NEW YORK, June 29 - Expedia Inc. said on Friday its debt could rise by a factor of eight because of borrowing related to its planned buyback of more than one-third of its shares.
In a filing with the U.S. Securities and Exchange Commission, the top online travel company said its debt would rise to about $4.1 billion if it completed the buyback at the top of the range it set. That compares with its debt of about $500 million as of June 15.
"This indebtedness could adversely affect Expedia´s ability to raise additional capital to fund its operations and react to changes in the economy or our industry," the company said in the filing.
On June 19, Expedia, which is controlled by Chairman Barry Diller, said it would tender to buy back 116.7 million shares at a price between $27.50 and $30 each. At the top of the range, the buyback would cost Expedia $3.5 billion.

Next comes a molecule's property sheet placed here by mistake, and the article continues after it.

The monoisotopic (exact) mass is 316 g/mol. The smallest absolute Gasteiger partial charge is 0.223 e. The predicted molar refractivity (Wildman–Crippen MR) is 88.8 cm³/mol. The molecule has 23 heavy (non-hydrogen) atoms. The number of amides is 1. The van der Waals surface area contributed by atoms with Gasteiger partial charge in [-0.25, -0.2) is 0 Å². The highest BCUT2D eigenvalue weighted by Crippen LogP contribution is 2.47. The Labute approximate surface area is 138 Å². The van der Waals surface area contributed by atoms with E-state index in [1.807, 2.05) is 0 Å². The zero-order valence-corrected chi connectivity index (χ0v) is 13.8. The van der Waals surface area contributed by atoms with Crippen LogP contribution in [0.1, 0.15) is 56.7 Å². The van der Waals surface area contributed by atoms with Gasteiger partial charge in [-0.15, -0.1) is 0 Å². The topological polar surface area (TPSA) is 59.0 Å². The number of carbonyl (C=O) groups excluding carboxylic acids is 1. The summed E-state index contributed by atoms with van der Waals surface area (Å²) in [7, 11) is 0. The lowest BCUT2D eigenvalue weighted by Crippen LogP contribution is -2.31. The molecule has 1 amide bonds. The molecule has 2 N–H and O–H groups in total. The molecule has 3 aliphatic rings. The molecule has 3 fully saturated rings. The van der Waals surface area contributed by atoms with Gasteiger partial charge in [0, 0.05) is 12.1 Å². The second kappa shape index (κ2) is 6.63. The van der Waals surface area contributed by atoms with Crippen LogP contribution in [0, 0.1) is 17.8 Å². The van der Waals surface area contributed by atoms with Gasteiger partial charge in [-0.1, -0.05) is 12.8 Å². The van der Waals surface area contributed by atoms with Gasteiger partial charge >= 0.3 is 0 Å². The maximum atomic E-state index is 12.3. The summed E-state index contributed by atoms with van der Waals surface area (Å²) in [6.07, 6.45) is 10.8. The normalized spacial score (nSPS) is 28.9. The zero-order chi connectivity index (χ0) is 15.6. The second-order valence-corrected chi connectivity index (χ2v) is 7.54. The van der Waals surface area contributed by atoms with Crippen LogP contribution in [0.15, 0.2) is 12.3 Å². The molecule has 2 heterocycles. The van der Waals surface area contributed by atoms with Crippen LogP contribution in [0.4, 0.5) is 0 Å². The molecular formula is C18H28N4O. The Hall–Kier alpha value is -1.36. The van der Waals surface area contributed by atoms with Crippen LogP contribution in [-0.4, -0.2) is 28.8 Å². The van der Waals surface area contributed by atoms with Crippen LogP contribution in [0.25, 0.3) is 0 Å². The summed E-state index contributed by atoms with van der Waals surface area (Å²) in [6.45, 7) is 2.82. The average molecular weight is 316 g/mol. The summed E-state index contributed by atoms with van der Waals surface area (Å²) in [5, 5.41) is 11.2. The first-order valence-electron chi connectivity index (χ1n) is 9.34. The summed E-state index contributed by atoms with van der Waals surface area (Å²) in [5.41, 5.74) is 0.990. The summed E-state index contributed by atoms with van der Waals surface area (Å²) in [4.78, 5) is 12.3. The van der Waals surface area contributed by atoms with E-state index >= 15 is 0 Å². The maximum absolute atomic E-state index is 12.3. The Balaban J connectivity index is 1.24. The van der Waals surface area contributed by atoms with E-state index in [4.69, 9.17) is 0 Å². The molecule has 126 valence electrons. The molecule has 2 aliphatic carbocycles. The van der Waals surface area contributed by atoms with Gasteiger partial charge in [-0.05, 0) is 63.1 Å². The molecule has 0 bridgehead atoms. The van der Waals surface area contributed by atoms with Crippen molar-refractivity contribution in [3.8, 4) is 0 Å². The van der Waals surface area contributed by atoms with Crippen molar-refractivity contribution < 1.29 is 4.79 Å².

Following successful completion of the tender offer, which is due to expire on Aug. 8 unless extended, Expedia said Diller´s voting power in the company would increase to 73.7 percent. Diller, who already has majority voting power, holds super-voting Class B shares and has a voting agreement with major Expedia shareholder Liberty Media Holding Corp.
Neither Diller nor Liberty Media plans to sell shares under the tender offer.
Diller, who is also chief executive of Expedia´s former parent IAC/InterActiveCorp, told the travel company´s employees earlier this week that he plans to retain control of the company.
In the filing, Expedia said it believes that the tender offer, along with the increase in debt, is "a prudent use of Expedia´s financial resources."
It added that it expects to have sufficient cash flow to fund its business after the buyback.In afternoon trading, Expedia shares were off 14 cents to $29.35.